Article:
Needs: Guards, depth
Picks: 12, 42, 52, 60
The Jazz were the last team left out of the playoffs in the tough Western Conference and quite frankly, it could go either way for them moving forward. They could be the team that slides into the bracket next season or they could end up taking a Phoenix-like fall in the standings next year. Here’s betting on the former. They have Rudy Gobert, who may be the most imposing shot contester in the entire league anchoring the paint and skilled forwards such as Gordon Hayward and Derrick Favors around him. However, their guard play is underwhelming at times. Rodney Hood who gives some hope, Shelvin Mack, Alec Burks, and Trey Burke are the top four guards from last year’s team and Dante Exum will return alongside them. However, is that enough fire power in the backcourt to sustain their improvement? The problem is that with where the Jazz pick, there doesn’t appear to be any great matches in terms of guards that could step in and play for them right away, which means they likely will look for the best player available. A player such as Washington’s Dejounte Murray would provide a lot of upside, granted they wouldn;t see much in the short term. Since power forward seems to be the most loaded position in the draft, looking to add talent at the position at 12 probably makes the most sense. they should probably opt to build depth. Some interesting possibilities include Poeltl, a Utah product, or Labissiere as a project. Forwards such as Brice Johnson or Domantas Sabonis, if he fell to them, could make a lot of sense as well.
Needs: A scoring big
Credit Damian Lillard’s emergence into a superstar and CJ McCollum’s vast improvement for the team’s surprising season. The Trailblazers lost LaMarcus Aldridge, Nic Batum, Wes Matthews, Robin Lopez, Arron Afflalo, Will Barton, and the best player they add is Al-Farouq Aminu and they somwhow only lose 7 more games. Sure, McCollum played like every game this season was against Duke and Lillard was, well, Lillard, but this team was not expected to be where it ended up this season. After an offseason where they hemorrhaged talent they topped the (injured) Clippers in the first round and took a game from the Warriors in the second round. It doesn’t appear as though they will be adding much if any talent through the draft this year as they don’t currently own a pick. However, what they do have is money and a point guard to draw in free agents with. This offseason will be about seeing if they can land Lillard a third running mate that could help propel the team deeper into the playoffs. Mason Plumlee had his moments, but got exposed some in the playoffs. With Lillard and McCollum in the back court, virtually every other position could be an area to be addressed this offseason. They’ll have to deal with the restricted free agency of Meyers Leonard, but this team is in a good position moving forward, even if their roster as currently constructed doesn’t look the best on paper.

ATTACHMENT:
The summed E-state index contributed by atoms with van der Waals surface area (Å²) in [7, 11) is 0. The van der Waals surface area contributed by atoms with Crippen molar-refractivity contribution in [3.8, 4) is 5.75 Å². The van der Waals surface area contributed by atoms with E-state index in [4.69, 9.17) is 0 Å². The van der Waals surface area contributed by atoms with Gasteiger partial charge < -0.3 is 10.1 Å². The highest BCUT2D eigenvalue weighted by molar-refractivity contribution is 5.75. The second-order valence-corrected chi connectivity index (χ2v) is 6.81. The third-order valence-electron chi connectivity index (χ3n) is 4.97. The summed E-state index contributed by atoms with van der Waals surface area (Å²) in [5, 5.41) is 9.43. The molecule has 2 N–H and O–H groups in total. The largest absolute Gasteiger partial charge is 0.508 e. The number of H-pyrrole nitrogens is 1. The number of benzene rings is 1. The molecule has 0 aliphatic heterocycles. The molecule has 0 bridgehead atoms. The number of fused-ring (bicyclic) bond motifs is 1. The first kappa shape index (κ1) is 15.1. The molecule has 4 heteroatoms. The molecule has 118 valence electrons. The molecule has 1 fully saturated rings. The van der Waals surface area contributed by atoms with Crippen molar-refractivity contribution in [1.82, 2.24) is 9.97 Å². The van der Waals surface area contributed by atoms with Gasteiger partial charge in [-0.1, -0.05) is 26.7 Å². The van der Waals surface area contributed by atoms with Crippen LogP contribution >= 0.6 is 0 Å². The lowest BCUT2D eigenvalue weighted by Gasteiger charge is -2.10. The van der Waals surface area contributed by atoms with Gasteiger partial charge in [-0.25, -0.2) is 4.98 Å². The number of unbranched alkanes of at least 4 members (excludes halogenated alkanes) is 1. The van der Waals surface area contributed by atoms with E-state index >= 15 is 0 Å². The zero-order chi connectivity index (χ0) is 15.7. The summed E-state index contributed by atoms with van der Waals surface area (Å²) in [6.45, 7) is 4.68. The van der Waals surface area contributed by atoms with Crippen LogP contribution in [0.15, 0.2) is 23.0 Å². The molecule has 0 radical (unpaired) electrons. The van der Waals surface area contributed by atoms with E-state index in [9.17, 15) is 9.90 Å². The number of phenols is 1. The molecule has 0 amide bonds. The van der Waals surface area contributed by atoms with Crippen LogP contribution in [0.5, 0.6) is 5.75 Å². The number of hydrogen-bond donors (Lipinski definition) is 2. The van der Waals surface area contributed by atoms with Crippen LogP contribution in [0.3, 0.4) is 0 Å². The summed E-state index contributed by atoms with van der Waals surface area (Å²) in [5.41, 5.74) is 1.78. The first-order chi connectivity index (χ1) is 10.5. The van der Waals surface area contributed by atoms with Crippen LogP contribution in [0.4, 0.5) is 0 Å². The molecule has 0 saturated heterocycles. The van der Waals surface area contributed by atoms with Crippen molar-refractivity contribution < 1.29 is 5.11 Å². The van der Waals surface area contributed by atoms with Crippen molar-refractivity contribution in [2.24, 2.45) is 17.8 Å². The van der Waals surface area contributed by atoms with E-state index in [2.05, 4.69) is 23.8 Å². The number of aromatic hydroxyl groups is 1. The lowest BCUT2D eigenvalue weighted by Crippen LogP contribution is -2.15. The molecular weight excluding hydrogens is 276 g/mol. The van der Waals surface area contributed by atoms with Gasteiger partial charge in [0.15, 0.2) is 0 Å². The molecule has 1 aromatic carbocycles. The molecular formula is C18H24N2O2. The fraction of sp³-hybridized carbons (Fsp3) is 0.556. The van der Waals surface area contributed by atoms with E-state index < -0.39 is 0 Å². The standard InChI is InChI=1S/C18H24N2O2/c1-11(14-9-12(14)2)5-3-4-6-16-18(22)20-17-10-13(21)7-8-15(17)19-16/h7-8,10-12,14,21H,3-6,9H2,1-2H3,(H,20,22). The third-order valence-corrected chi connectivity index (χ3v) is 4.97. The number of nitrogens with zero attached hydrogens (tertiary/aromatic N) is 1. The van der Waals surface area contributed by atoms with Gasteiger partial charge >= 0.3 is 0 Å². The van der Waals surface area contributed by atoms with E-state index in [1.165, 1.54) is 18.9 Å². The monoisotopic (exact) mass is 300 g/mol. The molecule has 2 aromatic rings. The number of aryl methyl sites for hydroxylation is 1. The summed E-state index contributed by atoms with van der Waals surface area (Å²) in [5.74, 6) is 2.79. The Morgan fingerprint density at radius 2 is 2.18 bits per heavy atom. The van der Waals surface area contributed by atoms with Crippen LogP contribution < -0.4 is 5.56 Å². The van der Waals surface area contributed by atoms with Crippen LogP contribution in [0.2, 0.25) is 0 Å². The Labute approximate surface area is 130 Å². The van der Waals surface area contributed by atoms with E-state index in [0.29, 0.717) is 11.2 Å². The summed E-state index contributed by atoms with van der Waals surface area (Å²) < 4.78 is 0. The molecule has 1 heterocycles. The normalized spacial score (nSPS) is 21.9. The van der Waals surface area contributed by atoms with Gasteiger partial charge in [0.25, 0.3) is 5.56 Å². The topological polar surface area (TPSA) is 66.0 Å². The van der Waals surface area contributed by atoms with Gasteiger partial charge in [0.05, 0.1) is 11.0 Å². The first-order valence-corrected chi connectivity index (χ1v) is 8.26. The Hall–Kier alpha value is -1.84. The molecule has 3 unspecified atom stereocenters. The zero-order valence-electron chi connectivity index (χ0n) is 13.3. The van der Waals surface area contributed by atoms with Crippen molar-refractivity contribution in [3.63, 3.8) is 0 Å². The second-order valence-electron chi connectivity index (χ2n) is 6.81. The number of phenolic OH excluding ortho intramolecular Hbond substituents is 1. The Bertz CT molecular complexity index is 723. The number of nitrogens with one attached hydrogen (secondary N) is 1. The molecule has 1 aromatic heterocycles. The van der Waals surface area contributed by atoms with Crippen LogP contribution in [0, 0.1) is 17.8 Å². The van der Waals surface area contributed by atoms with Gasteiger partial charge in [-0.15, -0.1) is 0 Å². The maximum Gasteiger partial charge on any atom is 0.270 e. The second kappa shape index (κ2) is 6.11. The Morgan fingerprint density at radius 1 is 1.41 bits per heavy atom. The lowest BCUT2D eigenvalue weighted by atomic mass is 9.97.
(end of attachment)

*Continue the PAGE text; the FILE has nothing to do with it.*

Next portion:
Oklahoma City Thunder
Needs: Durant to stick around
The Thunder have a guy you may have heard of named Kevin Durant that happens to be a free agent. When looking at OKC’s team needs, there really truly is only one need right now: Durant to resign, and that appears to be the likely scenario. If KD indeed returns, the Thunder immediately return to their status as title contenders. They very nearly topped the Warriors in the conference finals with him, after all. If, however, he leaves, the Thunder would obviously take a giant step back, as so much of what they do is centered around him. Russell Westbrook is a phenomenal player in his own right, but what makes the team so special is having both of them. In addition, let’s say Durant leaves. What, then, keeps Westbrook from following him out the door after next season to join a team such as the Lakers? Simply put, this offseason could be the one that leads to titles for the Thunder, or just as easily could be their dooms day. Now, there’s a chance that this is all hyperbole and even if Durant leaves they sign a really good replacement and remain a conference front runner (or they don’t sign a replacement and Westbrook goes all Damian Lillard on us and carries the team on his shoulders). They have no draft picks, and assuming they retain Durant, cap space won’t exist for them. So, the Thunder, despite coming up short in the playoffs, are going to be desperately hoping for the status quo this offseason.